Little's Mills, 2. Elizabeth Clarke. With permission of the artist.
As I recount elsewhere on this website, up until the very last months of his life, my father was utterly estranged from his cousin, who had inherited Little’s Mills, according to my father, and according to my father had allowed it to go to ruin. Less than two weeks after my father died, his cousin’s caregiver contacted my mother to say that Little’s Mills was up for sale and she wanted us to see it.
That Saturday, which happened to be Halloween, my mother, her mother, and I drove for the first time into the county that had been so significant to my father. The entire day was haunting. Already floating on that strange endomorphic cloud that follows a death, now we were heading our car directly into the childhood of the man we had just lost.
We drove through the town of Mt. Gilead, and shortly afterwards found a house that fit my father’s description. It was no Twelve Oaks -- just a very large, mid-century farmhouse, with some outbuildings in the back that might have been homes of enslaved workers or tenant farmers. We thought the house must have been worked on, because my father had told us that his cousin had let it get very run down and that it eventually caught fire, but this house was in relatively good shape.
A few months later for my birthday, my housemate Elizabeth and another friend drove me back for a photography session. As I got out of the car, I was thrilled to be greeted by a boxer dog, a breed my father and I both loved to distraction. I petted the dog, wondering what it was doing at an abandoned house, pocketed a rock as a memento, and went on to Greensboro to join more friends for a birthday lunch.
A few days later, when Elizabeth developed the pictures, we thought we saw someone pulling curtains back, looking down on us. My father had told me that homeless people would sometimes break into Little’s Mills; in fact, that was the cause of the fire. So if there really was someone looking out the window , while it may have been creepy, it wasn’t a huge surprise.
I guess it was 30 or more years before I went back. I was driving to the beach with my husband, mother, and children and detoured to Richmond County to see the house again. It had been so long we were not sure where it was, but we followed our noses and eventually found a 19th century farm house about where we expected it. The house was occupied and in very good condition. What surprised me was how close it was to the river. I didn’t remember having noticed the river at all the last two times we had visited, yet there it was big, wide, beautiful, in keeping with stories I had heard from my father.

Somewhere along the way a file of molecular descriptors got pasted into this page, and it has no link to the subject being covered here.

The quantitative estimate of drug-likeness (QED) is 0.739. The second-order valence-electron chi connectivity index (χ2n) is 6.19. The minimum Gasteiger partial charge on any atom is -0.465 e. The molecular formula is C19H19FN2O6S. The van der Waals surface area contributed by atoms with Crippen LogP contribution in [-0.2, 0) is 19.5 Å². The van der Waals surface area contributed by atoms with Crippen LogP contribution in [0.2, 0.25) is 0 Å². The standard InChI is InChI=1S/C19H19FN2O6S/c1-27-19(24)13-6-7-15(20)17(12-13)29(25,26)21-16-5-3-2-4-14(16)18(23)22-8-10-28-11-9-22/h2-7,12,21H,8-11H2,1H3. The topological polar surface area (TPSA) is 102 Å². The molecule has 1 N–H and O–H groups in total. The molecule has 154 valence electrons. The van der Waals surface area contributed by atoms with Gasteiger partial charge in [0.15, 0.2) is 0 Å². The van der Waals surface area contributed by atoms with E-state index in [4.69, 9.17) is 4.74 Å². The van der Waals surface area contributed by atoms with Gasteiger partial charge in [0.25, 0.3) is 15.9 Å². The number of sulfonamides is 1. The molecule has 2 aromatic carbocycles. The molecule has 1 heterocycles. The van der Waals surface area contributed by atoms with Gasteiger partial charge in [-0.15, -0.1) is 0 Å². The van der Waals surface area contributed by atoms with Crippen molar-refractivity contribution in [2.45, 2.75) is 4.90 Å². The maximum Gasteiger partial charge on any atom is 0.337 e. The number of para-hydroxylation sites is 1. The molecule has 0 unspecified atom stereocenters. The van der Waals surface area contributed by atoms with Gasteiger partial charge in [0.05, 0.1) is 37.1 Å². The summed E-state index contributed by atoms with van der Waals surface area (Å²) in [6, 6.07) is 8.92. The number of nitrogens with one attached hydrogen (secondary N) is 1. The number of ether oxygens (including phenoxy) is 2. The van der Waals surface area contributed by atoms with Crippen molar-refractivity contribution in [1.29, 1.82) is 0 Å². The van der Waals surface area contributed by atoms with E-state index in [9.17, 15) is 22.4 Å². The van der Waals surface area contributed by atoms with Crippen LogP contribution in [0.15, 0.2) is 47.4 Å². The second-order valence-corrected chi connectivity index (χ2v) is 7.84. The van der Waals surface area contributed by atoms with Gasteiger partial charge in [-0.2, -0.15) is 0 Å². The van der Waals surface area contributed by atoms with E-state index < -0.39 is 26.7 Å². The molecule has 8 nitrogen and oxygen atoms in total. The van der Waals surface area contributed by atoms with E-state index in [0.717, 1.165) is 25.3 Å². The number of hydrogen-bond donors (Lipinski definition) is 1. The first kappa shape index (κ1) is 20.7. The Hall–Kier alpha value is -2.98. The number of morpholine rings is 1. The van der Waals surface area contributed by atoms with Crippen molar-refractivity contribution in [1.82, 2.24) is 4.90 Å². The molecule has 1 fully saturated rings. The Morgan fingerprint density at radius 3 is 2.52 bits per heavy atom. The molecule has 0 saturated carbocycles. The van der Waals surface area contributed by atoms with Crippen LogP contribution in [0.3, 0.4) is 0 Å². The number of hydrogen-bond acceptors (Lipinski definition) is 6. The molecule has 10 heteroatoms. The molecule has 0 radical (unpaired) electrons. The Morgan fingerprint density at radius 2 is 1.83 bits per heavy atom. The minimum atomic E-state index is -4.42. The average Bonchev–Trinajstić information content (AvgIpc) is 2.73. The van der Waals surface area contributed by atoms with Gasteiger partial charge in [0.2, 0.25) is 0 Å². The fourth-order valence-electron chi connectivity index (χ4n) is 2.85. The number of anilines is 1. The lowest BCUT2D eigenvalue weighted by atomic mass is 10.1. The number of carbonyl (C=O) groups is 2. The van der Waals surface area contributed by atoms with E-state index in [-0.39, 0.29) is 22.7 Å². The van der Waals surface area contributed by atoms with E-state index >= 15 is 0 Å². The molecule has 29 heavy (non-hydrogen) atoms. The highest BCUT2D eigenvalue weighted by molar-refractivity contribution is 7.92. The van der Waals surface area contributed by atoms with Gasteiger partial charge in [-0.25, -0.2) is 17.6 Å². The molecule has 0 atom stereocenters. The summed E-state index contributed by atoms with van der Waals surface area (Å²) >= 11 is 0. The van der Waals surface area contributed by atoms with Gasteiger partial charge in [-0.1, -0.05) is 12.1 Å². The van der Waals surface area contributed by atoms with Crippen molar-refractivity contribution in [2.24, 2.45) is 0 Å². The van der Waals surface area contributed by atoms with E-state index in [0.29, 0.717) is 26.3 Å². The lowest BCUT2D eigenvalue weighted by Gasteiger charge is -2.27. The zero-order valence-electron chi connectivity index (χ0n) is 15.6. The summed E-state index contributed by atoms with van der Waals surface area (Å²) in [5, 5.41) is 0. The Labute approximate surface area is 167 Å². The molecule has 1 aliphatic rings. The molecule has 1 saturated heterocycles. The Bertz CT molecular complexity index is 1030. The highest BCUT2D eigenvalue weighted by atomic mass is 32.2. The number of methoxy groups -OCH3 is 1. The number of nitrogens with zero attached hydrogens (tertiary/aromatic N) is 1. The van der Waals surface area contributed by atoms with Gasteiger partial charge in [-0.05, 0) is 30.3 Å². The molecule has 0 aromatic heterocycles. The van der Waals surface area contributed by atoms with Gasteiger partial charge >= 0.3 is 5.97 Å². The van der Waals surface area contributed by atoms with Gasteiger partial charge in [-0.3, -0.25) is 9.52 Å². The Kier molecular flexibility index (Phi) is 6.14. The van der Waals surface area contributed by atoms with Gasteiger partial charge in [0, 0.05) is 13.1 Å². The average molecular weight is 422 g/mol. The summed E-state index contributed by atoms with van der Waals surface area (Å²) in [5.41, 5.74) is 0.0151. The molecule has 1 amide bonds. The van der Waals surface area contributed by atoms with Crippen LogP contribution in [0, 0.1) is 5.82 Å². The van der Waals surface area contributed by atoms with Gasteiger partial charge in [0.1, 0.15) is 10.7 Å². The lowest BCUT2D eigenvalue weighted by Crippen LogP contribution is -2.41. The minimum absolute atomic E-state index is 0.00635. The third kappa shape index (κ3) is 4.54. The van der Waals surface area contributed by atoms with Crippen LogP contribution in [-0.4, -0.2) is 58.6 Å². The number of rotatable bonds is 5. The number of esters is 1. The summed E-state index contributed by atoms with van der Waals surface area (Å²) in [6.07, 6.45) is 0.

When I began work on the chapbook, I designed a cover using one of Elizabeth's pictures. Later, I pulled out of an old file a copy of a newspaper article about Little’s Mills. It was not the same house. I felt stunned, crushed really, because the visits to what I believed to have been Littles’ Mills had meant the world to me.
From the Richmond County Historical Society, I ordered a book, in which I found a photograph of “The John and Fanny Little Home Place”, an over-grown old house, abandoned and dilapidated, just as my father had heard it was. Although house pictured in the newspaper article was freshly painted and far less run down, it was the same house. I acquired permission for use of that house for my cover, but was still deeply disappointed that the house I had visited was someone else’s house. I sent Elizabeth’s picture of the house we had visited to the Richmond County Historical society, saying I had always thought it was the home of my great grandparents, Fanny and John Little. The answer I got was essentially, “Well, of course it is.” Now I was REALLY confused, but also really relieved.
After considerable emailing, I learned that there were two houses. The house my father’s cousin inherited was NOT the house my father grew up visiting. After the Civil War, because the family was having repeated bouts of malaria, they built a second home further from the river: the home my father knew, but NOT the home his cousin had inherited. The home my father knew had been sold out of the family long before I was born. Somehow, my father never got the memo and died believing his cousin had allowed the home he loved to go to ruin. And somehow, I ended up, on my 25th birthday, standing in someone’s front yard, posing for pictures, petting their dog, pocketing their rocks, driving in circles around their house, while they looked out the window, wondering how long it would take for the police to arrive.